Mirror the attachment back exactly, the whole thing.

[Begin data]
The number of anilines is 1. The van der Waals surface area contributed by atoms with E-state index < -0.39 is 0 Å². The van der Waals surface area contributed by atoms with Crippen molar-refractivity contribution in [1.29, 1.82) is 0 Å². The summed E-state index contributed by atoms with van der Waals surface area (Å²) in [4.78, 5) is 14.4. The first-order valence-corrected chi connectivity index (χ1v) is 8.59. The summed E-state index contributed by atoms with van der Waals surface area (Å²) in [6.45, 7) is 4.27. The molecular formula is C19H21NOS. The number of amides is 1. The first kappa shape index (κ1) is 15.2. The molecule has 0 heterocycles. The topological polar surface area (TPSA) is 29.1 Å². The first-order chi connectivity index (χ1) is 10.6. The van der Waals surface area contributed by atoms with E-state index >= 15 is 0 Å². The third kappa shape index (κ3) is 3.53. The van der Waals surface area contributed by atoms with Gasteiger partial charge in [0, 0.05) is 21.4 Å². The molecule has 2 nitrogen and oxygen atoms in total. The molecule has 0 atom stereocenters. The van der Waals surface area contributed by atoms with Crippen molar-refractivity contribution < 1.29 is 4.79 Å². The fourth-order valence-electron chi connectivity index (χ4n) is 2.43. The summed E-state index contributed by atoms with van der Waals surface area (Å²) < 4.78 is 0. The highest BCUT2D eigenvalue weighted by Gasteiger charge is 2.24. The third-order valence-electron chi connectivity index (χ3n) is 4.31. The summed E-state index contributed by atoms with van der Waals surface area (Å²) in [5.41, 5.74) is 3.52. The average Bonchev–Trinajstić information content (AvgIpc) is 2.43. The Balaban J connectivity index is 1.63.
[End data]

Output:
The number of anilines is 1. The van der Waals surface area contributed by atoms with E-state index < -0.39 is 0 Å². The van der Waals surface area contributed by atoms with Crippen molar-refractivity contribution in [1.29, 1.82) is 0 Å². The summed E-state index contributed by atoms with van der Waals surface area (Å²) in [4.78, 5) is 14.4. The first-order valence-corrected chi connectivity index (χ1v) is 8.59. The summed E-state index contributed by atoms with van der Waals surface area (Å²) in [6.45, 7) is 4.27. The molecular formula is C19H21NOS. The number of amides is 1. The first kappa shape index (κ1) is 15.2. The molecule has 0 heterocycles. The topological polar surface area (TPSA) is 29.1 Å². The first-order chi connectivity index (χ1) is 10.6. The van der Waals surface area contributed by atoms with E-state index >= 15 is 0 Å². The third kappa shape index (κ3) is 3.53. The van der Waals surface area contributed by atoms with Gasteiger partial charge in [0, 0.05) is 21.4 Å². The molecule has 2 nitrogen and oxygen atoms in total. The molecule has 0 atom stereocenters. The van der Waals surface area contributed by atoms with Crippen molar-refractivity contribution < 1.29 is 4.79 Å². The fourth-order valence-electron chi connectivity index (χ4n) is 2.43. The summed E-state index contributed by atoms with van der Waals surface area (Å²) < 4.78 is 0. The highest BCUT2D eigenvalue weighted by Gasteiger charge is 2.24. The third-order valence-electron chi connectivity index (χ3n) is 4.31. The summed E-state index contributed by atoms with van der Waals surface area (Å²) in [5.41, 5.74) is 3.52. The average Bonchev–Trinajstić information content (AvgIpc) is 2.43. The Balaban J connectivity index is 1.63.